Liberal Education and Classical Republicanism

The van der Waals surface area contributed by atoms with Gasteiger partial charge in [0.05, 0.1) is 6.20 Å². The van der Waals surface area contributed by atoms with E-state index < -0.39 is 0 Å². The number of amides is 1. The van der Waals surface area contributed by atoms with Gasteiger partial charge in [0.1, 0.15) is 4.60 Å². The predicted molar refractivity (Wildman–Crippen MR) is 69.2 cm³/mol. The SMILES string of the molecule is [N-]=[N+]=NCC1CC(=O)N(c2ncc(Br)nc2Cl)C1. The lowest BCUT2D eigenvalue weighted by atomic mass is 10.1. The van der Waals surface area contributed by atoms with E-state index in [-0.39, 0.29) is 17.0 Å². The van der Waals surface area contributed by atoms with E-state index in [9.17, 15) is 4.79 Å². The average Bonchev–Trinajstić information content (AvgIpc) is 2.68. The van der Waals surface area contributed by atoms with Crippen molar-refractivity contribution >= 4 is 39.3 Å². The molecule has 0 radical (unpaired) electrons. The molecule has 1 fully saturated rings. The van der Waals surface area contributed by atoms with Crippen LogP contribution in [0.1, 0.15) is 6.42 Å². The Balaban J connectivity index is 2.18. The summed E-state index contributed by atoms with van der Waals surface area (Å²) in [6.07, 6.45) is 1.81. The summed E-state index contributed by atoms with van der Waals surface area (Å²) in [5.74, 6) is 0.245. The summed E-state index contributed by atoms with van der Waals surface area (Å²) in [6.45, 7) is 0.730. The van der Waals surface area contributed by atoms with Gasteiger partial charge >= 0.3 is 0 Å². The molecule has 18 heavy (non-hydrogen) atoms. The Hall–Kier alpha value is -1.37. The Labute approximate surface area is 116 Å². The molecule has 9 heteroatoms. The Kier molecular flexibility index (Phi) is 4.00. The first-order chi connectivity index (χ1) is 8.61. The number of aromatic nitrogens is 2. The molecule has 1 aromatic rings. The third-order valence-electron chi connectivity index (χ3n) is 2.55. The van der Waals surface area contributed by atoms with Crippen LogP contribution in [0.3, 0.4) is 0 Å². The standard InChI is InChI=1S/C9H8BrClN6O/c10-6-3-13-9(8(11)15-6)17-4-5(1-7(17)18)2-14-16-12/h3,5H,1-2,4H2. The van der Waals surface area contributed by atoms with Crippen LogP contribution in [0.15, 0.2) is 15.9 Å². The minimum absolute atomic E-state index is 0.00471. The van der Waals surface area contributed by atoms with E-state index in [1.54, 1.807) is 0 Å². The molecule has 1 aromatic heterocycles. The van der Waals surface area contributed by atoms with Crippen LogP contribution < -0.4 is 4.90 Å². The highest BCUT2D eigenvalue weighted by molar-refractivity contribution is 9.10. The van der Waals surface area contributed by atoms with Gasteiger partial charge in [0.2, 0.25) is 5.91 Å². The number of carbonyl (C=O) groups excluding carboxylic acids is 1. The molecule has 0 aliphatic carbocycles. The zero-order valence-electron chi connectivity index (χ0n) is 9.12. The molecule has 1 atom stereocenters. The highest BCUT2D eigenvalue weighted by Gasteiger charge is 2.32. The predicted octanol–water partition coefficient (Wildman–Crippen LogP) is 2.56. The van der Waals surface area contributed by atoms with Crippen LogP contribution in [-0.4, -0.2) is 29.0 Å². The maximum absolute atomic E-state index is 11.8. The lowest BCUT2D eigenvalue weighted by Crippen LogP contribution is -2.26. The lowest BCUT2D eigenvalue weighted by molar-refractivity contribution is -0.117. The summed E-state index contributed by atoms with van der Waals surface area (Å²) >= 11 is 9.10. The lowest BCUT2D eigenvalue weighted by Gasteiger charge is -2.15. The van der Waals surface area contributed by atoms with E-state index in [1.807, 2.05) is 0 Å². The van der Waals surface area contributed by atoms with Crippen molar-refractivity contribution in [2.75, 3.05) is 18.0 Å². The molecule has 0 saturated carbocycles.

McIlwain compares the ideas of Michael Oakeshott and Leo Strauss on liberal education, a topic which was of great importance to both thinkers. In examining their reasons for insisting on the elevated role of the university, McIlwain defends Oakeshott and Strauss from charges of social elitism and highlights the relevance of liberal education in underpinning political moderation. This involves the comparison of Oakeshott’s “conversation of mankind” and Strauss’s dialogue of the great minds. Oakeshott and Strauss’s emphasis on the intrinsic value of liberal education is also interpreted alongside their commitment to classical republicanism. The chapter also considers the effects of training and mobilization on Oakeshott’s pessimism about the universities and reflects on the figures of Heidegger and Churchill in elucidating Strauss’s hopes for the liberally educated.